And I personally believed that Simmons was gonna take a while to blossom himself. We'd get some gorgeous passes and fun full-court shenanigans, sure, but we'd also get a lot of clanked jumpers, missed rotations, and soul-sucking isos that take up 18 seconds of the shot-clock and still finish where they started. He'll still have that rough adjustment period two months or so later, but at least with the season already underway and the rest of the squad maybe finding their footing a little, hopefully there'll be less pressure on him to do everything immediately. 

Simmons can still put in work while sidelined. 

Remember how horrific Nerlens Noel's shooting form was coming into the NBA? The upside of him missing a year with his torn ACL was that he was able to spend a good portion of his should've-been-rookie season rebuilding it. He's still not Kevin Garnett on offense and likely never will be, but he was able to reach Respectably Bad at the free-throw line, and that alone will make an enormous difference in the arc of his NBA career. 

Simmons' jumper isn't nearly so broken, but he could also use the work. Time spent perfecting his mechanics while he doesn't have any other aspects of the game to really worry about could be huge for Benny's early development, and hopefully will give him the confidence to take -- if not yet make -- those open jumpers when first presented to him.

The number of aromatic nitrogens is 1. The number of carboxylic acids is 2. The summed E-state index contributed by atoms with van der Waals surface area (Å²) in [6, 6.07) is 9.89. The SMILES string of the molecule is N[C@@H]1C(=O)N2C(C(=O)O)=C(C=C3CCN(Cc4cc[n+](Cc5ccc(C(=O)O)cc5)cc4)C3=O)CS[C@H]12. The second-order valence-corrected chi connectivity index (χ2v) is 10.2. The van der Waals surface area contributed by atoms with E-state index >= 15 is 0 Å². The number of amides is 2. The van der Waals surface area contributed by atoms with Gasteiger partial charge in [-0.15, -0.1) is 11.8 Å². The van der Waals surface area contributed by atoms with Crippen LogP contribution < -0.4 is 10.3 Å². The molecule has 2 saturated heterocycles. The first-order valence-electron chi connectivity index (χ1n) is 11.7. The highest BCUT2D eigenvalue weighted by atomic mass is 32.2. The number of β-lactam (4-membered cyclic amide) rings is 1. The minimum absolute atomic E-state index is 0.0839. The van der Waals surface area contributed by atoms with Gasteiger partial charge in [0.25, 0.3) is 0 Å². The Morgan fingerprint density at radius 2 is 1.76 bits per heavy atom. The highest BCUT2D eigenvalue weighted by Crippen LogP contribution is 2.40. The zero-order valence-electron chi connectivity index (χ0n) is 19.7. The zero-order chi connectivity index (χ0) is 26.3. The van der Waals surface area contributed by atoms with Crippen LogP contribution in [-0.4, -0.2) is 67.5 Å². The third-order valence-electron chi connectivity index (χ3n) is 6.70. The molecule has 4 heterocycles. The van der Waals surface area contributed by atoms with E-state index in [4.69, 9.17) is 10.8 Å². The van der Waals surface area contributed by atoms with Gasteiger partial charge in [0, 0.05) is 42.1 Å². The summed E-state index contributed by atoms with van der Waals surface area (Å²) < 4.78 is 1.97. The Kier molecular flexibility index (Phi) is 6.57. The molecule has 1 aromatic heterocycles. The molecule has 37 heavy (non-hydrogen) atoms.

We still have the two other guys. 

Truth is, Simmons was only the rookie I was third-most-excited about on the Sixers this year, and the other two -- Joel Embiid and Dario Saric, who we've waited a combined four seasons for -- are still on track to play. Of course, putting all (or at least half) our eggs in Emiid's basket is never gonna be a particularly secure feeling, and the mind goes even catatonic considering the possibility of Embiid also getting hurt before season's start. But if (knock on lumber-yard) this as bad as the preseason news gets for the Sixers, and we enter with just the two mega-hyped rooks, with a third on the way shortly... that's still cupcakes and sprinkles as far as I'm concerned. 

So yeah, this is a bad weekend, and a rough development for a fanbase who'd finally begun to let their guard down the teensiest amount. That said, it's not the end of the world, the end of the season, or really the end of anything besides our foolishly unbridled optimism. A valuable lesson in hoping for the best and always fearing the worst, but just because we're not floating in the clouds anymore doesn't mean we're plummeting to the ground yet, either.